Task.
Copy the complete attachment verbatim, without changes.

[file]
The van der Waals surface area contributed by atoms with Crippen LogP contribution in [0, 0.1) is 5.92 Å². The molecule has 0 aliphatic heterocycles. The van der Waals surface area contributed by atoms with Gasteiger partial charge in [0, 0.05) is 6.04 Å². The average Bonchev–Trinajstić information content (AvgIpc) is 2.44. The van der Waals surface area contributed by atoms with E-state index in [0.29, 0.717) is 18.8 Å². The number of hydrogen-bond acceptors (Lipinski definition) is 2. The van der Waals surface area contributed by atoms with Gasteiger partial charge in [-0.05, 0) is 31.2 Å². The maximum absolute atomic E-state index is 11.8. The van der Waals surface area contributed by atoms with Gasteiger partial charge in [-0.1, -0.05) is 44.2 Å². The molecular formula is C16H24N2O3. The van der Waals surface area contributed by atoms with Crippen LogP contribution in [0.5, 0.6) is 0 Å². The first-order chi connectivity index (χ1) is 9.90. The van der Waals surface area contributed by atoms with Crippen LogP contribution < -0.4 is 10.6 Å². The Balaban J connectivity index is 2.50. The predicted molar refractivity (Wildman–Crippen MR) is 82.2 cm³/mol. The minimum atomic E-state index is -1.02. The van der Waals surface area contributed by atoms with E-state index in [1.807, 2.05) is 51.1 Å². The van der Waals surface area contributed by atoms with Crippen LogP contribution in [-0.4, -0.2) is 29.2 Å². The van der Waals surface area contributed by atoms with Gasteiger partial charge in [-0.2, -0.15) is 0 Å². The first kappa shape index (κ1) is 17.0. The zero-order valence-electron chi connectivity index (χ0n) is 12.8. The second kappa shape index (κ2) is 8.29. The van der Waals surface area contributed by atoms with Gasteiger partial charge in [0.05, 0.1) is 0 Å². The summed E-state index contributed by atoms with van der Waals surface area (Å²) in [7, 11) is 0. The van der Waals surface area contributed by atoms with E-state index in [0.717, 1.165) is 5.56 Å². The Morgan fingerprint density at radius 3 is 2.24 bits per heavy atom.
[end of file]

The van der Waals surface area contributed by atoms with Crippen LogP contribution in [0, 0.1) is 5.92 Å². The molecule has 0 aliphatic heterocycles. The van der Waals surface area contributed by atoms with Gasteiger partial charge in [0, 0.05) is 6.04 Å². The average Bonchev–Trinajstić information content (AvgIpc) is 2.44. The van der Waals surface area contributed by atoms with E-state index in [0.29, 0.717) is 18.8 Å². The number of hydrogen-bond acceptors (Lipinski definition) is 2. The van der Waals surface area contributed by atoms with Gasteiger partial charge in [-0.05, 0) is 31.2 Å². The maximum absolute atomic E-state index is 11.8. The van der Waals surface area contributed by atoms with Gasteiger partial charge in [-0.1, -0.05) is 44.2 Å². The molecular formula is C16H24N2O3. The van der Waals surface area contributed by atoms with Crippen LogP contribution in [0.5, 0.6) is 0 Å². The first-order chi connectivity index (χ1) is 9.90. The van der Waals surface area contributed by atoms with Crippen LogP contribution < -0.4 is 10.6 Å². The Balaban J connectivity index is 2.50. The predicted molar refractivity (Wildman–Crippen MR) is 82.2 cm³/mol. The minimum atomic E-state index is -1.02. The van der Waals surface area contributed by atoms with E-state index in [1.807, 2.05) is 51.1 Å². The van der Waals surface area contributed by atoms with Crippen LogP contribution in [-0.4, -0.2) is 29.2 Å². The van der Waals surface area contributed by atoms with Gasteiger partial charge in [-0.2, -0.15) is 0 Å². The first kappa shape index (κ1) is 17.0. The zero-order valence-electron chi connectivity index (χ0n) is 12.8. The second kappa shape index (κ2) is 8.29. The van der Waals surface area contributed by atoms with Gasteiger partial charge in [0.05, 0.1) is 0 Å². The summed E-state index contributed by atoms with van der Waals surface area (Å²) in [7, 11) is 0. The van der Waals surface area contributed by atoms with E-state index in [0.717, 1.165) is 5.56 Å². The Morgan fingerprint density at radius 3 is 2.24 bits per heavy atom.